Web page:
Taz (7): The Maharshal says that putting other Seforim in the Aron does not lower its Kedushah. A proof is that people put inside Pasul parchments. The same applies to Chumashim and other Seforim. However, perhaps one may not do so after the Sefer Torah was removed. Perhaps then putting other things inside lowers its Kedushah. The Bach proved that even temporarily, this lowers its Kedushah. The Gemara permits wrapping a Sefer Torah with covers of Chumashim, but not vice-versa. The Reisha discusses temporarily. If one permanently designates the cover for the Sefer Torah, surely it is permitted! Therefore, also the Sefer forbids using a Torah cover for a Chumash even temporarily, for this lower its Kedushah. If so, on Hoshana Rabah, when they remove all the Sifrei Torah from the Aron, it is improper to put a lit lamp inside, for the wall of the Aron serves the lamp. However, this is for Kavod ha'Torah, to show that Torah is light, i.e. and we need a lamp when there are no Sifrei Torah inside. However, this does not suffice, for it lower its Kedushah.
Kaf ha'Chayim (64): The Bach says that a Tanai permits only when there is a special place, enclosed by walls, to use for Chulin. One may not put Chulin in the same place as the Torah. The Poskim said Stam that a Tanai permits, i.e. even in the same place. R. Yonah mentioned using the top of the cabinet for Seforim. He merely taught that it is better that the Seforim be on top. It is not Me'akev. The Mordechai cites R. Yonah, and says that if one does not stipulate about Korsiya, he may not lean on it or put Seforim on it. A chair does not have walls, yet a stipulation helps!
Taz (7): It seems that Kedushas Aron is only when it is made to always house a Sefer Torah. If it is made temporarily, e.g. nowadays that many Batei Kenesiyos became desolate, and when Yisrael return they make a small Aron for the Sefer Torah until they can make a bigger Aron. Once the latter Aron is made, the former loses its Kedushah. This is like a Beis ha'Keneses that was rented temporarily. It does not get Kedushas Beis ha'Keneses, therefore, one may put Seforim inside. It seems that Lev Beis Din stipulates also about this.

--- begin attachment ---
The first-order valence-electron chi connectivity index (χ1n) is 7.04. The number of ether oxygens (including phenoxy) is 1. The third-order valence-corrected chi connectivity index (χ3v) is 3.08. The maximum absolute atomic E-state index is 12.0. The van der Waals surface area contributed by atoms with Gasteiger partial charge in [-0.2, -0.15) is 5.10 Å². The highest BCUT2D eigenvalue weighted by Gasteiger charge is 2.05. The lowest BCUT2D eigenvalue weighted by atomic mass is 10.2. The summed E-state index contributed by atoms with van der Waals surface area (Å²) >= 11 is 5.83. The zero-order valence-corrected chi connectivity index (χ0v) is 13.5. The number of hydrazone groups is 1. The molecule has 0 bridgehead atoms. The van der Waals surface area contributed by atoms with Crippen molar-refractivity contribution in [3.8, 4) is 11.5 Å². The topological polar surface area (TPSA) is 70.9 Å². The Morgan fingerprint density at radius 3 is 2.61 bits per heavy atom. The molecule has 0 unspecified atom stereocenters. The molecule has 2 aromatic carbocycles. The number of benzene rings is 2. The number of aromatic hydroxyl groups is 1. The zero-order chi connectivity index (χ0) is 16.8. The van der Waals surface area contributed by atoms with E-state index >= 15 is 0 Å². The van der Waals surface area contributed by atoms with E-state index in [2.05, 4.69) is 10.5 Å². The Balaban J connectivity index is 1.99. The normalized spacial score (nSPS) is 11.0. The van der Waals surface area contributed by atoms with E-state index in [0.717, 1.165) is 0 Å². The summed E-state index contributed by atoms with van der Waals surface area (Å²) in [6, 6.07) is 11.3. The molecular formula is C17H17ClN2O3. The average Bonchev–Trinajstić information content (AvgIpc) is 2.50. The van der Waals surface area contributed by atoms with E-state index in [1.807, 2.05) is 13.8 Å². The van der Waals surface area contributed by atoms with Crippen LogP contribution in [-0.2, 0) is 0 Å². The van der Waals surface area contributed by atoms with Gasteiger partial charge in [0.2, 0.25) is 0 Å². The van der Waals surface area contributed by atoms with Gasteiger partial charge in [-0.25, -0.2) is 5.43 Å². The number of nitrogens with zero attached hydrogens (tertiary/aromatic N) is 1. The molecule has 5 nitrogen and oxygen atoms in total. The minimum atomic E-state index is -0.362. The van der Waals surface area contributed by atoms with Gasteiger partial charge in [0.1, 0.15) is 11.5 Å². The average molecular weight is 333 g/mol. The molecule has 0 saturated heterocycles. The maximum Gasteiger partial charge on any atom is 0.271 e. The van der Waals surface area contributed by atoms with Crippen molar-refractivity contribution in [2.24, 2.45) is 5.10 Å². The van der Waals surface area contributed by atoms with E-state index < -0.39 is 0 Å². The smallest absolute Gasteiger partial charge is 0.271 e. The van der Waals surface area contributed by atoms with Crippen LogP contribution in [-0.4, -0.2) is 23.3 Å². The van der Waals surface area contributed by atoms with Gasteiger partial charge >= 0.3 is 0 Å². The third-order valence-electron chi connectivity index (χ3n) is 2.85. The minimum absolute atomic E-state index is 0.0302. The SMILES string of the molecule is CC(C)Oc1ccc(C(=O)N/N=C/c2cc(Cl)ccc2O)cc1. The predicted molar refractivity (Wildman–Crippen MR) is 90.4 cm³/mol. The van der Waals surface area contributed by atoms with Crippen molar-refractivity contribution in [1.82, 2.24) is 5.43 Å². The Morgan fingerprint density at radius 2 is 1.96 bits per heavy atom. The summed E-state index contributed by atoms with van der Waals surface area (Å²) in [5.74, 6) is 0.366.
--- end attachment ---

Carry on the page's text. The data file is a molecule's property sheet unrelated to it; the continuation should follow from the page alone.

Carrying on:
Kaf ha'Chayim (65): Even if it will be used for Kodesh temporarily, it is best to stipulate to allow Chulin usage.
Taz (7): It seems that the Isur to lower Kedushah is only when the matter is still Kosher for the greater Kedushah, but if it is not, it is better to use it for a smaller Kedushah than to leave it empty and bury it. A proof is from cloths of Sifrei Torah. We make them shrouds for a Mes, and this is their Genizah. Surely one may not do so while they are usable for a Sefer Torah! Similarly it is better that the Aron hold Seforim than to be empty.
Mishnah Berurah (33): There is no difference between when it is empty or full.
Kaf ha'Chayim (66): Bechor Shor on Megilah brought proofs from the Gemara against the Taz. Genizah is better than using for a lower Kedushah. The Taz' proof is invalid, for only Genizah was permitted.Yafeh l'Lev says that YD 290 is unlike the Taz. (It forbids making a Mezuzah from a faded Sefer Torah or Tefilin.) The Birkei Yosef (Shiyurei Berachah 2) cites the Rosh's son to say that if one had a Sefer Torah in an Aron, and made another Aron, one may not put Gemaros and Perushim on top of the first, just like one may not make a chair from it.
Mishnah Berurah (34): A stipulation allows Chulin usage, but not anything disgraceful.
Kaf ha'Chayim` (68): A Tanai does not help for Seforim.
Rema: The custom is to get many benefits from Divrei Kedushah, e.g. cloths of Seforim and the table in the Beis ha'Keneses and covers of the Sefer Torah. They say that since this is the custom, and it is impossible to be careful about this, Lev Beis Din stipulates from the beginning, in order that people not stumble. Even if they did not stipulate, it is as if they stipulated.
Beis Yosef (DH v'Zeh): Why may we put Sidurim and other Seforim on the cloth on the Bimah (on which the Sefer Torah is read)? We must say that since this is the custom, they stipulated from the beginning. Even if they did not stipulate, we can say that Lev Beis Din stipulated.
Mishnah Berurah (35): It is clear from the Terumas ha'Deshen that the Heter to benefit, because one cannot be careful, applies only in a Beis ha'Keneses, but not to an individual's Sefer Torah.
Mishnah Berurah (36): We cannot be lenient where there is no custom, for perhaps there was no stipulation about this matter.
Bi'ur Halachah (DH v'Iy): The Rema connotes that we do not assume that Beis Din stipulated about things one can be careful about.
Kaf ha'Chayim (69): If Beis Din stipulated about something we could be careful about, the Tanai helps.